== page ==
The second argument concerning dialectical relevance turns on the issue of how best to describe problems associated with GST or MM. Graham asserts that MM is burdened with the Problem of Origination. Yet, if the Problem of Origination is that of determining why the original substance ever comes to change into something else, into another substance, then the problem does not actually apply to MM. MM makes no allowance for the possibility of substantial change. So, when Graham claims that MM faces the Problem of Origination, he must have something slightly different in mind: a phase-change variant of the problem. The Problem of Phase-Change Origination would be the problem of determining why the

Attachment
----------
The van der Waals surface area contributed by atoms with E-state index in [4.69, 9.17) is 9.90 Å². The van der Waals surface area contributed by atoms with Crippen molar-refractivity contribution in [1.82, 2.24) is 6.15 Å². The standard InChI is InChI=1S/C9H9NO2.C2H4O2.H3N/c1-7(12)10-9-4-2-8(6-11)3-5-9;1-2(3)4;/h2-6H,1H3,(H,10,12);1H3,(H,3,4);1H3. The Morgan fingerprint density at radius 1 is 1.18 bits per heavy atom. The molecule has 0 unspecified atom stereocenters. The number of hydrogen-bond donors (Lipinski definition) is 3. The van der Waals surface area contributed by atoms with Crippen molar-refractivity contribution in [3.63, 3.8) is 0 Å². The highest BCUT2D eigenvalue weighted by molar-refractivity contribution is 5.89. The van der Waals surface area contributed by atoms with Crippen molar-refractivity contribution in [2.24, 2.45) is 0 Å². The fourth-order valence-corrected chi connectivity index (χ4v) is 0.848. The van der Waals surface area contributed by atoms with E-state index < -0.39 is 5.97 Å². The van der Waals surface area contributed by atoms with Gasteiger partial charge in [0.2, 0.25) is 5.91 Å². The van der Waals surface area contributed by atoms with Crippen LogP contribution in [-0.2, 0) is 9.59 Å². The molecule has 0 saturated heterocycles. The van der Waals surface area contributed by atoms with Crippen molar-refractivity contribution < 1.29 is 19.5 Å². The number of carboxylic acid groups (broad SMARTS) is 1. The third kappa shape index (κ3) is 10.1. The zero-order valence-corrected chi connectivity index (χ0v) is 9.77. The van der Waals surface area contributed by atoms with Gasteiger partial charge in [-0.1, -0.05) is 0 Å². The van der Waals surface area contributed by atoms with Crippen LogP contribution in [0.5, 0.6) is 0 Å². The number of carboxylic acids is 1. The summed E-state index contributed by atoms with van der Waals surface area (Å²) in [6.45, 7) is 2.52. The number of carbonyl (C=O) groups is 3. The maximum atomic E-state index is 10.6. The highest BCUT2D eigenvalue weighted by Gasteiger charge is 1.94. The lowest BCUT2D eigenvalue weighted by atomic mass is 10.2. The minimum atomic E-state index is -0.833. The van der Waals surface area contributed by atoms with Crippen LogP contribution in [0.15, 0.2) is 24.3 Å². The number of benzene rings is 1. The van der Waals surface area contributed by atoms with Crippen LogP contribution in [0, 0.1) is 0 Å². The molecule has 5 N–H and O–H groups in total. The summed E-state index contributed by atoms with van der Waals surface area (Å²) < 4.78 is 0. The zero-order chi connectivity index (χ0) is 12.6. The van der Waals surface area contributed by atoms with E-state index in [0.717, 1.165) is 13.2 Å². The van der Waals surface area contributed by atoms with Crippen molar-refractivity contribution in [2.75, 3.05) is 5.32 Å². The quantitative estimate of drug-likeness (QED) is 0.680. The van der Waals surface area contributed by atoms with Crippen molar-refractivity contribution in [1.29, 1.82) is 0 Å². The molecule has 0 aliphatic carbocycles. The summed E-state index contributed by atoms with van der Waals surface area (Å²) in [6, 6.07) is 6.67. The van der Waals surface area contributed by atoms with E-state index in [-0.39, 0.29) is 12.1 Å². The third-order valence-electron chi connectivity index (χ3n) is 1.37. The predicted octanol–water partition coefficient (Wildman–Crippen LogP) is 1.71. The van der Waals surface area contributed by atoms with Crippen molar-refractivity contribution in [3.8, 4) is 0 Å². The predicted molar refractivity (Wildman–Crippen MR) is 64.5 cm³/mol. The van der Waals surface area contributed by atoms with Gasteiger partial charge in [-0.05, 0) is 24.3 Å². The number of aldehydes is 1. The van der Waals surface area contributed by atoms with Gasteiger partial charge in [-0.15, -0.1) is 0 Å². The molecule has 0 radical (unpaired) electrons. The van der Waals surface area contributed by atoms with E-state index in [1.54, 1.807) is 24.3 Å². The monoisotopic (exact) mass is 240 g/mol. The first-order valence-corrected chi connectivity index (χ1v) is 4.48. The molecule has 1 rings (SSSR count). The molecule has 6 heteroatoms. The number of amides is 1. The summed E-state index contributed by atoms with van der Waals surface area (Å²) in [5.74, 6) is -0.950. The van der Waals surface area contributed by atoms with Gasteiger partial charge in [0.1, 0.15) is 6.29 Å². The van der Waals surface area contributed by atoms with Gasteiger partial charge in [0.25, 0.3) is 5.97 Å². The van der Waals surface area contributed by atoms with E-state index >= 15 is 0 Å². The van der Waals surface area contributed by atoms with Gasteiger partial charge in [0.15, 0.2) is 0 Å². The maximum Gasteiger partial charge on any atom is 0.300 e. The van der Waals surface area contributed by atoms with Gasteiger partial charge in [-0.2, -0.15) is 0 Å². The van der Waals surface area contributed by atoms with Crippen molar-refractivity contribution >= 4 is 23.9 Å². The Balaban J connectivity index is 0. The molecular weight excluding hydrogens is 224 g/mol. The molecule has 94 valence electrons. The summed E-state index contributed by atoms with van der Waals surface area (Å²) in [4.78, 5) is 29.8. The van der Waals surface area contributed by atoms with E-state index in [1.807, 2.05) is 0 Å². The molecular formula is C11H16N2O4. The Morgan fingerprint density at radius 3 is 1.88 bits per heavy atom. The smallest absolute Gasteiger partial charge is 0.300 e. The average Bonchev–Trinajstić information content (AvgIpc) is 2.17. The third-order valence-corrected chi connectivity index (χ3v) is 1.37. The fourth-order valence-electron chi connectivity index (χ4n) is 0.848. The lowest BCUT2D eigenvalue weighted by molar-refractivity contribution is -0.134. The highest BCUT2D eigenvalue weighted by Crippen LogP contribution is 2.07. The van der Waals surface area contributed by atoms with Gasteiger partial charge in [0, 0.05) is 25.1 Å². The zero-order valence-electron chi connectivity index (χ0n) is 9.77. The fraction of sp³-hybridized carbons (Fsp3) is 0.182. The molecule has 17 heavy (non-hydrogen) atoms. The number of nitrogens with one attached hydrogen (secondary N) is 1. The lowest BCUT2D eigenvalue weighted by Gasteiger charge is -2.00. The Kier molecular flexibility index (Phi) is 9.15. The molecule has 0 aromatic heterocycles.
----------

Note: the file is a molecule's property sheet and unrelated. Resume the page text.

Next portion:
(2) In an especially thorough and systematic discussion of Heraclitus, Graham confronts the view (championed by Barnes5) that Heraclitus advanced a robust (but non-Cratylean) theory of flux which entails both the identity of opposites and the rejection of the law of non-contradiction. On this view, Heraclitus’ theory proves to be incoherent. In opposition, Graham maintains that Heraclitus, far from lapsing into unintelligibility, offered a subtle critique of GST and set out a revolutionary new theory, focusing on processes and global stability, not on (Milesian) stuffs. According to Graham, Heraclitus feigned acceptance of GST, hypothesizing fire as the initial generating substance; he advanced a relatively weak theory of flux, positing transformations amongst basic substances; and he supposed that transformations obey a principle of equivalence, according to which the total amount of each substance in the universe remains constant over time. One entailment that is drawn from Heraclitus’ masquerade as an adherent of GST is the corollary that there cannot be a time at which only one substance exists. (Many substances now exist, so, given the principle of equivalence, many substances exist at any time whatsoever.) This corollary runs counter to GST, which posits a primordial state in which there exists only one substance, the original generating substance. Thus, as Graham sees it, Heraclitus offered a reductio ad absurdum against GST. He insisted that due consideration of the Problem of Priority reveals GST to be untenable.